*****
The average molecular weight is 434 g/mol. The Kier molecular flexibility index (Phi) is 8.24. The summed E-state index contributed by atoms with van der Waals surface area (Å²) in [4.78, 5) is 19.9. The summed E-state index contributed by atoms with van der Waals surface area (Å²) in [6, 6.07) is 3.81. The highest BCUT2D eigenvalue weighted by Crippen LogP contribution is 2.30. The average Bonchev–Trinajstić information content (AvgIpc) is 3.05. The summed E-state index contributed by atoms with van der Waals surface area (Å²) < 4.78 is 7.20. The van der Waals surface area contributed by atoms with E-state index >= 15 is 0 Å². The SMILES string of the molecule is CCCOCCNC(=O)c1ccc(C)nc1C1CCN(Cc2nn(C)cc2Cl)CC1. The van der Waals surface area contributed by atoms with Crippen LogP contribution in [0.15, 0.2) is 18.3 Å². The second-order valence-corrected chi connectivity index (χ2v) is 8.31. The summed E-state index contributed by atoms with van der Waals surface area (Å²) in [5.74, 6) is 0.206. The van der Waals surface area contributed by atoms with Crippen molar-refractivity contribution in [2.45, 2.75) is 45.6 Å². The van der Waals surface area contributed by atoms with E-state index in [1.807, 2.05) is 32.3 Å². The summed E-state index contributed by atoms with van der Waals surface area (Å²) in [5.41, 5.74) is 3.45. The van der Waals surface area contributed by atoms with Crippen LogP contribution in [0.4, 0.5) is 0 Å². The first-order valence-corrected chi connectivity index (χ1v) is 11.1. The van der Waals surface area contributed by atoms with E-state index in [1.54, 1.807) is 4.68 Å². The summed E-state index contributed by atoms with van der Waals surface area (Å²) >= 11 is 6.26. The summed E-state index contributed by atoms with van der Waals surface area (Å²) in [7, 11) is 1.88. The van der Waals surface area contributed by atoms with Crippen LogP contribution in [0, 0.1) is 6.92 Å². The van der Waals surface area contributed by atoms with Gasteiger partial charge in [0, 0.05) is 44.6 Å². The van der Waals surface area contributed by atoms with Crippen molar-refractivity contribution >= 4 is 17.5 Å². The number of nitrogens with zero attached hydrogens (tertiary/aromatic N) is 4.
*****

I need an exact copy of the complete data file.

The average molecular weight is 434 g/mol. The Kier molecular flexibility index (Phi) is 8.24. The summed E-state index contributed by atoms with van der Waals surface area (Å²) in [4.78, 5) is 19.9. The summed E-state index contributed by atoms with van der Waals surface area (Å²) in [6, 6.07) is 3.81. The highest BCUT2D eigenvalue weighted by Crippen LogP contribution is 2.30. The average Bonchev–Trinajstić information content (AvgIpc) is 3.05. The summed E-state index contributed by atoms with van der Waals surface area (Å²) < 4.78 is 7.20. The van der Waals surface area contributed by atoms with E-state index >= 15 is 0 Å². The SMILES string of the molecule is CCCOCCNC(=O)c1ccc(C)nc1C1CCN(Cc2nn(C)cc2Cl)CC1. The van der Waals surface area contributed by atoms with Crippen LogP contribution in [0.15, 0.2) is 18.3 Å². The second-order valence-corrected chi connectivity index (χ2v) is 8.31. The summed E-state index contributed by atoms with van der Waals surface area (Å²) in [5.74, 6) is 0.206. The van der Waals surface area contributed by atoms with Crippen molar-refractivity contribution in [2.45, 2.75) is 45.6 Å². The van der Waals surface area contributed by atoms with E-state index in [1.807, 2.05) is 32.3 Å². The summed E-state index contributed by atoms with van der Waals surface area (Å²) in [5.41, 5.74) is 3.45. The van der Waals surface area contributed by atoms with Crippen LogP contribution in [0.4, 0.5) is 0 Å². The first-order valence-corrected chi connectivity index (χ1v) is 11.1. The van der Waals surface area contributed by atoms with E-state index in [1.54, 1.807) is 4.68 Å². The summed E-state index contributed by atoms with van der Waals surface area (Å²) >= 11 is 6.26. The summed E-state index contributed by atoms with van der Waals surface area (Å²) in [7, 11) is 1.88. The van der Waals surface area contributed by atoms with Crippen LogP contribution in [0, 0.1) is 6.92 Å². The van der Waals surface area contributed by atoms with Gasteiger partial charge in [0, 0.05) is 44.6 Å². The van der Waals surface area contributed by atoms with Crippen molar-refractivity contribution >= 4 is 17.5 Å². The number of nitrogens with zero attached hydrogens (tertiary/aromatic N) is 4.